This Week’s Top Stories: Canadian Real Estate Rules The Underground Economy, & Delinquencies Rise

Time for your cheat sheet on this week’s top stories.

Canadian Real Estate

Canada’s Real Estate Bubble Is Even Consuming Its Underground Economy

One unfortunate consequence of a real estate bubble is the concentration of capital. As people spend more money on real estate, they have less to spend in other industries. This causes human capital to concentrate in real estate, where the money is flowing. Most real estate bubbles see this occur with GDP, but Canada is a special case. Not only has it seen GDP concentrate, but it’s even consuming underground GDP. Even Canada’s criminals don’t see a better opportunity than housing. That tells us a lot about Canada’s money laundering problem.

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Canadian Credit Delinquencies Are Rising For Everything But Mortgages

Canadians are showing signs of financial stress, according to Transunion data . The credit reporting giant reported rising consumer delinquencies for nearly all credit products. The one exception is mortgages, which tend to lag the other indicators since it’s the last bill people stop paying. It’s not a concern at this level, but a trend worth keeping an eye on.

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Canadian Real Estate Affordability Got Worse With Higher Rates, What Gives?

Canadian real estate prices are falling, but rising rates have eroded affordability further. What gives? Bank of Canada (BoC) research shows monetary policy changes take 18 to 24 months to fully hit the market. Since they fell behind on the inflation fight, even the first hike in March 2022 hasn’t fully hit yet. Rates climbed much faster than usual, but prices have yet to reflect that increase. In short, affordability is widely expected to improve, it just needs time.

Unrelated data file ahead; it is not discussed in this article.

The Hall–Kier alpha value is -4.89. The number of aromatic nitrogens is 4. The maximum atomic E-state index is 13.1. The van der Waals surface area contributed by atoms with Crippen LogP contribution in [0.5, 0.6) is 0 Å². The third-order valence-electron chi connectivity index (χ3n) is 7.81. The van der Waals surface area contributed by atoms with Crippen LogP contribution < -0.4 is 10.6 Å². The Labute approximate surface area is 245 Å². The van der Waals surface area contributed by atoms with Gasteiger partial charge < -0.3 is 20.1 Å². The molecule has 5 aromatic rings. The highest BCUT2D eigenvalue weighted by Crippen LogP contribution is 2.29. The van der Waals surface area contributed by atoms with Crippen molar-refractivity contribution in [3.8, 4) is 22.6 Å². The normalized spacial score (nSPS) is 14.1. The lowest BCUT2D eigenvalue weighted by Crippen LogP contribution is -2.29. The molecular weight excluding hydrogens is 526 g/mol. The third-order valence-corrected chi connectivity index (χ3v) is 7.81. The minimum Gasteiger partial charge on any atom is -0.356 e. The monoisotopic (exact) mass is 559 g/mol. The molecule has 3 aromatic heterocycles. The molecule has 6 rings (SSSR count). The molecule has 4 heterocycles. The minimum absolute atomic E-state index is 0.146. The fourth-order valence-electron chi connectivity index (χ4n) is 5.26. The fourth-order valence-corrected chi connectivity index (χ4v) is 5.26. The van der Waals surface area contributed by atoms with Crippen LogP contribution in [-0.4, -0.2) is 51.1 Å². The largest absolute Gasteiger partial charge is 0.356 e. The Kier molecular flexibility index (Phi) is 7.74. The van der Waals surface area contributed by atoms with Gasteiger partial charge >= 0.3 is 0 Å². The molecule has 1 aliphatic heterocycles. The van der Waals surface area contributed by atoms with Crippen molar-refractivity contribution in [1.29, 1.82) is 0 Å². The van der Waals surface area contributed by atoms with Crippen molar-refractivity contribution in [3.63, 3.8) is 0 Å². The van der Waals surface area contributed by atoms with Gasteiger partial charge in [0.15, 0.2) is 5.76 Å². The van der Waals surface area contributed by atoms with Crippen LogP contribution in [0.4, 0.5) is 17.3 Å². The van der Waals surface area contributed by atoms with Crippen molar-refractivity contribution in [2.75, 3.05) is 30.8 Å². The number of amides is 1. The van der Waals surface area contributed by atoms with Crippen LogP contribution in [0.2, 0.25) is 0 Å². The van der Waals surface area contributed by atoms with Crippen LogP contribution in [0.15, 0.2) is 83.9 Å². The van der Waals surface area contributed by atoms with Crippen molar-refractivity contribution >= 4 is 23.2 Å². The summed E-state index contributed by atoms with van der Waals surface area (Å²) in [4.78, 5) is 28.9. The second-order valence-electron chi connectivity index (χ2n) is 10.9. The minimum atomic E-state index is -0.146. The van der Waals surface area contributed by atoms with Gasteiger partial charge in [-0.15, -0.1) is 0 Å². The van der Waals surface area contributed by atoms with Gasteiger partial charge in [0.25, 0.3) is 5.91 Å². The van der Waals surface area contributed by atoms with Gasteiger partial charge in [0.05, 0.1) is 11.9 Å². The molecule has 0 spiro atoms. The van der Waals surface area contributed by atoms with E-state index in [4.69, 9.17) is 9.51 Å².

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Bank of Canada May Be Forced To Hike Rates Despite Debt Loads: BMO

The Bank of Canada (BoC) may have to walk back the “pause” it recently announced. US inflation came in hot last month, leaving the market to price at more aggressive rates. Combined with the pause in Canada, the loonie is likely to depreciate against the US dollar. That won’t just make your vacation more expensive, but it’s likely to cause inflation. Government yields are already climbing, reflecting expectations of further hikes from the BoC.

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Toronto Real Estate

Toronto Real Estate Prices Just Made The Biggest Jump Since Rates Began Climbing

What real estate correction? Toronto real estate prices made a surprise move last month—it showed climbing prices. The price of a typical home increased by $12,400 in February, the first increase since rate hikes began nearly a year ago. Inventory squeeze? Nope, inventory continued to improve as sales fell further. Just a cohort of exuberant buyers, likely fueled by the BoC’s comments on “pausing” rate hikes. The signal was read by many as the beginning of the end for the downturn.

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